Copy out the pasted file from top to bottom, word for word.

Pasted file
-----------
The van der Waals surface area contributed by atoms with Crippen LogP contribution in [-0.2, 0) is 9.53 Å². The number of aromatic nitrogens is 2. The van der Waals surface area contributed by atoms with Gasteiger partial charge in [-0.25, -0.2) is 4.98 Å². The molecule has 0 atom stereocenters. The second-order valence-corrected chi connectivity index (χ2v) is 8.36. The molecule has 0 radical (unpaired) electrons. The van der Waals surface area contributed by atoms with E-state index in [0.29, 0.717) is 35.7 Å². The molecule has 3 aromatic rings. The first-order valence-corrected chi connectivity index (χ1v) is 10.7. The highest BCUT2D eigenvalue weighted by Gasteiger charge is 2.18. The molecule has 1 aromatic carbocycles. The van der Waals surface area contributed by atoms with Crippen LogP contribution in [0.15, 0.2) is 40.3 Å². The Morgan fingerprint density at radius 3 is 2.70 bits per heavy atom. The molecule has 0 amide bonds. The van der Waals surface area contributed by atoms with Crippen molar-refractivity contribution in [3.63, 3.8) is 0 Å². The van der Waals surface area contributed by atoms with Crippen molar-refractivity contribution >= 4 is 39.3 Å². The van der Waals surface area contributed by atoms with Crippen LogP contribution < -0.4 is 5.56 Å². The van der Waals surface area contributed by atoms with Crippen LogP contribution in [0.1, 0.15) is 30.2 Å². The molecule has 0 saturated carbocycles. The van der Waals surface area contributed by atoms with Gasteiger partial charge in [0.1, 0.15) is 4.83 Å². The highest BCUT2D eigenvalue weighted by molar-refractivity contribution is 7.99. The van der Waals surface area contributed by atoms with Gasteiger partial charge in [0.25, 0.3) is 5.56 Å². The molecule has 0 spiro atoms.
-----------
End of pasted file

The van der Waals surface area contributed by atoms with Crippen LogP contribution in [-0.2, 0) is 9.53 Å². The number of aromatic nitrogens is 2. The van der Waals surface area contributed by atoms with Gasteiger partial charge in [-0.25, -0.2) is 4.98 Å². The molecule has 0 atom stereocenters. The second-order valence-corrected chi connectivity index (χ2v) is 8.36. The molecule has 0 radical (unpaired) electrons. The van der Waals surface area contributed by atoms with E-state index in [0.29, 0.717) is 35.7 Å². The molecule has 3 aromatic rings. The first-order valence-corrected chi connectivity index (χ1v) is 10.7. The highest BCUT2D eigenvalue weighted by Gasteiger charge is 2.18. The molecule has 1 aromatic carbocycles. The van der Waals surface area contributed by atoms with Crippen LogP contribution in [0.15, 0.2) is 40.3 Å². The Morgan fingerprint density at radius 3 is 2.70 bits per heavy atom. The molecule has 0 amide bonds. The van der Waals surface area contributed by atoms with Crippen molar-refractivity contribution in [3.63, 3.8) is 0 Å². The van der Waals surface area contributed by atoms with Crippen molar-refractivity contribution >= 4 is 39.3 Å². The van der Waals surface area contributed by atoms with Crippen LogP contribution < -0.4 is 5.56 Å². The van der Waals surface area contributed by atoms with Crippen LogP contribution in [0.1, 0.15) is 30.2 Å². The molecule has 0 saturated carbocycles. The van der Waals surface area contributed by atoms with Gasteiger partial charge in [0.1, 0.15) is 4.83 Å². The highest BCUT2D eigenvalue weighted by molar-refractivity contribution is 7.99. The van der Waals surface area contributed by atoms with Gasteiger partial charge in [0.25, 0.3) is 5.56 Å². The molecule has 0 spiro atoms.